Once play on Tour begins to appear as normal again – players are in good form; they have adjusted to the changes – we want to make sure as handicappers and bettors that we are on the same timeline as the players as far as our own progress in adjusting. Please note, too, that many of the statistics we refer to when handicapping a field are going to be a bit misleading. You have the Tour stats through one round of the Players Championship, and then you’re going to have another 3-4 weeks adding to those overall grades. Another reason to maybe dive back in slowly – to let the stats begin to develop and tell a better story, which will happen only after more and more rounds are completed.
After this, my golf betting advice probably becomes the same as it always is, regardless of a layoff or not. I always recommend risking more dollars on head-to-head matchups – full tournament than I do on the futures market and outright tournament winners. It is a little bit like a straight bet on one football game versus trying to hit a parlay. I prefer to make a confident wager on one game (head-to-head matchup) for whatever your bankroll unit happens to be – and then parlays, futures, the longer shot stuff should be dumbed down quite a bit, in my opinion, and only a small percentage of your typical unit should be risked in these markets.
Wes Reynolds, Vegas Stats & Information Network member
We are in a unique situation, as the entire Tour has essentially had a three-month break from tournament play due to the pandemic. That is why I am leaning more heavily toward course form in the first few events. Colonial is not an overwhelmingly difficult course for PGA Tour professionals. The average winning score over the last 10 years is around 14-under, but it is still a tricky track where there’s always a premium on ball-striking. By virtue of certain players’ experience, they will be more familiar with the various angles and overall layout of the course. They’ll know where they can attack pins and where they will be better served to play it safe. That’s why I’m looking at some players who aren’t necessarily the favorites, but have logged a lot of rounds and have been regular players in this event. One example would be Ryan Palmer, who resides just outside of Fort Worth. He plays here every year and shot all four rounds in the 60s in the 2019 event, tying him for sixth.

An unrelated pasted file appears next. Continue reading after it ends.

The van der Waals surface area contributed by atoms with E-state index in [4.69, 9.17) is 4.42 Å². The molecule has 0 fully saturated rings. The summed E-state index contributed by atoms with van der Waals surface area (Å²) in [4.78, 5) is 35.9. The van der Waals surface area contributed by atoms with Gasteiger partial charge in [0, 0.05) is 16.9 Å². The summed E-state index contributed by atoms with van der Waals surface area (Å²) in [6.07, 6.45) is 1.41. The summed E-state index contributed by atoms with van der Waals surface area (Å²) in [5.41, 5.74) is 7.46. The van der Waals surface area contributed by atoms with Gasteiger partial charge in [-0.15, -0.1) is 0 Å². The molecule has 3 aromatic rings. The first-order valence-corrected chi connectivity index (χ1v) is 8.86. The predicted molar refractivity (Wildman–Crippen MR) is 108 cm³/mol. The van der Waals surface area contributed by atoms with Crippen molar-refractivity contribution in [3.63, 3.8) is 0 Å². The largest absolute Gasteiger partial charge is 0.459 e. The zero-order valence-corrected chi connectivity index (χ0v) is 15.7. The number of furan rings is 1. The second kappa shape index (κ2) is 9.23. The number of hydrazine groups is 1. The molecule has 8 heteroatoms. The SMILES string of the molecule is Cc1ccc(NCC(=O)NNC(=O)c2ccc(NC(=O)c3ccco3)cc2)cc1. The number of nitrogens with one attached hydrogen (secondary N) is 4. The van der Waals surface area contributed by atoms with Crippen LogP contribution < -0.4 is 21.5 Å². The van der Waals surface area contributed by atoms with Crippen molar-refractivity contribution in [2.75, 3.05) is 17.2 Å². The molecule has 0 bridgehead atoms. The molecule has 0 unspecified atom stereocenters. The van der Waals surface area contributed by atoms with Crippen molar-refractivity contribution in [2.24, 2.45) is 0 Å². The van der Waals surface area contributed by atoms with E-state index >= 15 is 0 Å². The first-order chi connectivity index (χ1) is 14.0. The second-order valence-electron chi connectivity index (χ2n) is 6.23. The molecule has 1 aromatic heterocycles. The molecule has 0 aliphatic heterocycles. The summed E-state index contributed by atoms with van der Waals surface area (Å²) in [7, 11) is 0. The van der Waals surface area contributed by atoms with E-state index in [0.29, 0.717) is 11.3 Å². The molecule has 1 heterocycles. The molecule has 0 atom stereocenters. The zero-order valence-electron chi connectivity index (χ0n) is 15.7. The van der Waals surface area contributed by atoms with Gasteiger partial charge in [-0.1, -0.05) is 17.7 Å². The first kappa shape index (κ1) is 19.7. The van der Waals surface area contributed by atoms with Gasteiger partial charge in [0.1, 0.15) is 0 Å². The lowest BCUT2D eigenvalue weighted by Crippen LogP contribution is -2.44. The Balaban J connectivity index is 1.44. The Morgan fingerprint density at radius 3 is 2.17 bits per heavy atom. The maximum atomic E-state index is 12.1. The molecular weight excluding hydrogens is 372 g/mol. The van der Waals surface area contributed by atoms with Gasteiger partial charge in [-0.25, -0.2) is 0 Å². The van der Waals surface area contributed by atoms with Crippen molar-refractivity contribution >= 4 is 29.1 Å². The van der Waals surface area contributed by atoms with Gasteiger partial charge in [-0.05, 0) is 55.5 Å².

The first event at Colonial currently has 16 of the top 20 players in the world golf rankings committed to play. Some of those players have recent success here (Justin Rose – 2018 champion; Jon Rahm – 2017 runner-up, Brooks Koepka – 2018 runner-up), some are making their first appearance in years (Dustin Johnson), and some are playing the event for the first time in their respective careers (Rory McIlroy).
Due to the obvious quality of the field, you can’t necessarily ignore top players, but the best way to attack the odds board from a futures standpoint is to mix up the portfolio with some shorter or medium-sized prices and then even out the dollar amounts by betting less on longer shots, which I usually recommend in most tournaments.
When it comes to giving advice to newer or beginning golf bettors, I always recommend recent form and course form as a bettor’s baselines for handicapping a futures market. As those bettors get more experienced and obtain more knowledge, then they can get more into statistical analysis, which has become more sophisticated over the past several years, especially with the addition of the strokes gained categories. Advanced metrics in sports betting used to be limited to baseball, but in recent years, has extended across all sports, and golf is certainly no exception.
David Bearman, ESPN deputy editor – sports betting
These circumstances are obviously something we have never seen before. I usually pay a lot of attention to how golfers handle a certain course, as well as their recent play. Recent play is totally out the window, putting even greater emphasis on the course and how they have managed the course in the past. I would also try to find out (if possible) as much as I can on how active the golfer has been during the shutdown. We are talking close to three months without competitive golf.
Recent form, weather and type of course are very important when I go looking at futures. Is this someone who plays tight courses well with irons? Are they near top of the field at a course with tough greens? Weather can be a huge factor with golf, and the a.m./p.m. flights that golfers play in. Getting on the right side of a storm can be huge on the leaderboard.